To address the research questions, qualitative and quantitative methods were utilized through two efforts: (1) a decision analysis of three recent policies governing the Colorado River to understand how decisions are made, what is included in those decisions, and who was involved in creating them; and (2) a survey of Basin stakeholders and decision-makers to understand perceptions of those decisions and the related decision-making processes. The decision analysis allowed for a direct comparison of the three policies to identify specific components of the decision-making process that are important in considering the sustainability criteria. The survey was then used to better understand stakeholder’s perceptions of those components and how they fit within the decision-making process. These two approaches allow for a more complete evaluation of the decision-making process by analyzing not only how decisions are made and what they specifically include, but also what a broad group of stakeholders think of those processes and their outcomes. Accordingly, this analysis bridges a systematic evaluation of sustainability criteria with specific components of the decision-making process that water managers could utilize to further sustainability outcomes.

Decision analysis

The decision analysis utilized the methods and codebook as developed by Schlager and Heikkila (2009) and then incorporated the sustainability criteria developed by Gibson et al. (2005) discussed above to create a new protocol by which the three decisions could be qualitatively coded and analyzed. Specifically, questions were developed relating to each of the sustainability criteria, in addition to the questions in Schlager and Heikkila’s protocol. This included the decision rules for each policy, specific allocations, decision-making processes, and inclusion of specific elements of the sustainability criteria. The protocol ultimately included 117 primary questions with 122 secondary questions for a total of 239 questions.7 In addition to using the primary decision documents themselves, secondary documents were also used to give context and clarity to specific components of the decision. Secondary documents were particularly useful for understanding who was involved in the decision-making process, and included books, law review articles, court documents, meeting minutes, and various reports. This open-ended codebook protocol and coding methods were established in line with other similar research (Miles and Huberman 1984; Crow 2010).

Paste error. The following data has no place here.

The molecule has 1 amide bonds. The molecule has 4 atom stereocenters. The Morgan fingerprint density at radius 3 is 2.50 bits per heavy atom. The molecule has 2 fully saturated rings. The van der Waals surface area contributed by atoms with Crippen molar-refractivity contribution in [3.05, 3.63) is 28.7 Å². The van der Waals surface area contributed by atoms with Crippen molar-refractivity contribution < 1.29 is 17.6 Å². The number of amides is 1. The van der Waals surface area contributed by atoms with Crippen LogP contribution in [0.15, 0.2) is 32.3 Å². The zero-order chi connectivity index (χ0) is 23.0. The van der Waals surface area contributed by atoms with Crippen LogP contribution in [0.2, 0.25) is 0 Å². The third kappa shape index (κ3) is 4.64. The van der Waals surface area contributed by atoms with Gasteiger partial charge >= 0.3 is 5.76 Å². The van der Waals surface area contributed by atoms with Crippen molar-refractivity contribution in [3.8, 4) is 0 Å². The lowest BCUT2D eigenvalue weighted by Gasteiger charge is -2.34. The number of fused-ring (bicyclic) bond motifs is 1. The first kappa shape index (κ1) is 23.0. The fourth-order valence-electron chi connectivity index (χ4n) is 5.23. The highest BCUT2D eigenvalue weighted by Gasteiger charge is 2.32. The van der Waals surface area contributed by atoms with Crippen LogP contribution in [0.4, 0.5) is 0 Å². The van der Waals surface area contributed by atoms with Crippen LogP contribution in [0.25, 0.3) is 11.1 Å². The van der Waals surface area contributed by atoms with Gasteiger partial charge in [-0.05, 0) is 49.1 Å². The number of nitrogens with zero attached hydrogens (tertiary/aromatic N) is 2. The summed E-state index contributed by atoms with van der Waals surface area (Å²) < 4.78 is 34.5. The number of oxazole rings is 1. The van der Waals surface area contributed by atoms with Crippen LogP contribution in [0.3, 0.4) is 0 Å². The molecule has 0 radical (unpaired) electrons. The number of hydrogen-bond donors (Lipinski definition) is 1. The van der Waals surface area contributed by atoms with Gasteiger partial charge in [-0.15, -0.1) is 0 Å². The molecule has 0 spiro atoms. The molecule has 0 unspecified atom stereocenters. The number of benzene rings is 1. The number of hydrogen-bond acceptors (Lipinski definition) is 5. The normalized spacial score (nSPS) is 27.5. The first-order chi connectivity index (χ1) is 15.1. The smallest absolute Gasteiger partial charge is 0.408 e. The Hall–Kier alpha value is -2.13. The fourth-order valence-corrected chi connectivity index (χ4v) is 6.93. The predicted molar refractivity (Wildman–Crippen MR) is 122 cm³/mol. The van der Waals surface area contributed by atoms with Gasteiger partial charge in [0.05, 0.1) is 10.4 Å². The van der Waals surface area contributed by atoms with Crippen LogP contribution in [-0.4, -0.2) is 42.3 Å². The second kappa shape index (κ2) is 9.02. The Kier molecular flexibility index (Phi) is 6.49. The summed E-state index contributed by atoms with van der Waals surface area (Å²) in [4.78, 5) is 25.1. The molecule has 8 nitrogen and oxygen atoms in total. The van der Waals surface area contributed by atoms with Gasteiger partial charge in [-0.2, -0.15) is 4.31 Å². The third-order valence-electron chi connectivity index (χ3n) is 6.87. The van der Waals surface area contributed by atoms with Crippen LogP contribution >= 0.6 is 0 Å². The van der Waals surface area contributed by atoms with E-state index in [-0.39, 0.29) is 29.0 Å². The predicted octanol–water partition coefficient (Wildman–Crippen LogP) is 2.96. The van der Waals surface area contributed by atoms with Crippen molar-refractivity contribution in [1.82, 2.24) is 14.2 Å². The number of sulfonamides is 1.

Colorado River Basin decision-making survey

The second part of this study employed a survey of a significant variety of Basin stakeholders and decision-makers. The survey was developed based upon the literature review and decision analysis discussed in the previous section, and included questions pertaining to opinions on decision-making processes, changes to the Law of the River, and the importance of various stakeholder groups. The survey was administered to the members of the Colorado River Water Users Association (CRWUA). CRWUA has a diverse and dynamic membership of approximately 1000 Basin stakeholders, which includes a variety of water managers, government officials (from multiple levels of government), NGO representatives, Tribal leaders, academics, and concerned citizens. The membership directory for each year is publically available in CRWUA’s annual reports. The survey was administered online to 997 unique email addresses in late October of 2016. In an effort to obtain a higher response rate, two follow-up reminder emails were sent in early- and mid-November (Dillman et al. 2009). Two hundred twelve surveys were completed for a 21.3% response rate.8 Location within the Basin and occupation were the only two demographic questions asked of each respondent, the results of which are detailed in Table 1. Because the CRWUA membership changes yearly, it is difficult to say if the survey respondents were representative of the overall membership.
Table 1

Distribution of survey respondents, by location and occupation

 

Occupation/affiliation

Water manager/government

Water professional